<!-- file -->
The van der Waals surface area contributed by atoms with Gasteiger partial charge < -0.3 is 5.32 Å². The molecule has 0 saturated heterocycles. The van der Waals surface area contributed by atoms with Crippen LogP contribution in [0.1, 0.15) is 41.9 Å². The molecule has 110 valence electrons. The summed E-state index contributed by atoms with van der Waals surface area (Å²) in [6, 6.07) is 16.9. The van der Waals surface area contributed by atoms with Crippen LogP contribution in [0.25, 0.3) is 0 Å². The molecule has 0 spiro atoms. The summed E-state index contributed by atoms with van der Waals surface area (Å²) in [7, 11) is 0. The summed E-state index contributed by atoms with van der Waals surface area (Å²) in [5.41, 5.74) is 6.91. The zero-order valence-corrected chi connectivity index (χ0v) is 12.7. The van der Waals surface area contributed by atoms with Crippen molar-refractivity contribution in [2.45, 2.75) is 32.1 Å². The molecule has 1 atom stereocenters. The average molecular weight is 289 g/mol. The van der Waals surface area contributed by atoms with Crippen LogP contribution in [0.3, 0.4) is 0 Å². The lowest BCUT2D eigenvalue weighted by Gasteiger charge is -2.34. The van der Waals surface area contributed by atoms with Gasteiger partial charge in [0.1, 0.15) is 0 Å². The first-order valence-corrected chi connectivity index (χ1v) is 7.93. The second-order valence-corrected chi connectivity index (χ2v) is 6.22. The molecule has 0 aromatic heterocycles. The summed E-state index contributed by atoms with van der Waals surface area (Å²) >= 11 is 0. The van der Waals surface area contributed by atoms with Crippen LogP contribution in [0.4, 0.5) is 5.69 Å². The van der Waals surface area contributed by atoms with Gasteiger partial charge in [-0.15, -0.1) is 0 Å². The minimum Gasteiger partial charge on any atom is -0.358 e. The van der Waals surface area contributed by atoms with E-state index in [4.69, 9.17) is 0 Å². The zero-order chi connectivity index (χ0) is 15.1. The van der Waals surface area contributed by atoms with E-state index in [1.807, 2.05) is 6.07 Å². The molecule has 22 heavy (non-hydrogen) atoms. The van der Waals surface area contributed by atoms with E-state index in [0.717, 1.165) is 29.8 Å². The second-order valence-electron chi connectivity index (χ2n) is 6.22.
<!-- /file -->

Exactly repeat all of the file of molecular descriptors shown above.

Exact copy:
The van der Waals surface area contributed by atoms with Gasteiger partial charge < -0.3 is 5.32 Å². The molecule has 0 saturated heterocycles. The van der Waals surface area contributed by atoms with Crippen LogP contribution in [0.1, 0.15) is 41.9 Å². The molecule has 110 valence electrons. The summed E-state index contributed by atoms with van der Waals surface area (Å²) in [6, 6.07) is 16.9. The van der Waals surface area contributed by atoms with Crippen LogP contribution in [0.25, 0.3) is 0 Å². The molecule has 0 spiro atoms. The summed E-state index contributed by atoms with van der Waals surface area (Å²) in [7, 11) is 0. The summed E-state index contributed by atoms with van der Waals surface area (Å²) in [5.41, 5.74) is 6.91. The zero-order valence-corrected chi connectivity index (χ0v) is 12.7. The van der Waals surface area contributed by atoms with Crippen molar-refractivity contribution in [2.45, 2.75) is 32.1 Å². The molecule has 1 atom stereocenters. The average molecular weight is 289 g/mol. The van der Waals surface area contributed by atoms with Crippen LogP contribution in [0.3, 0.4) is 0 Å². The lowest BCUT2D eigenvalue weighted by Gasteiger charge is -2.34. The van der Waals surface area contributed by atoms with Gasteiger partial charge in [0.1, 0.15) is 0 Å². The first-order valence-corrected chi connectivity index (χ1v) is 7.93. The second-order valence-corrected chi connectivity index (χ2v) is 6.22. The molecule has 0 aromatic heterocycles. The summed E-state index contributed by atoms with van der Waals surface area (Å²) >= 11 is 0. The van der Waals surface area contributed by atoms with Crippen LogP contribution in [0.4, 0.5) is 5.69 Å². The van der Waals surface area contributed by atoms with Gasteiger partial charge in [-0.15, -0.1) is 0 Å². The minimum Gasteiger partial charge on any atom is -0.358 e. The van der Waals surface area contributed by atoms with E-state index in [4.69, 9.17) is 0 Å². The zero-order chi connectivity index (χ0) is 15.1. The van der Waals surface area contributed by atoms with E-state index in [1.807, 2.05) is 6.07 Å². The molecule has 22 heavy (non-hydrogen) atoms. The van der Waals surface area contributed by atoms with E-state index in [0.717, 1.165) is 29.8 Å². The second-order valence-electron chi connectivity index (χ2n) is 6.22.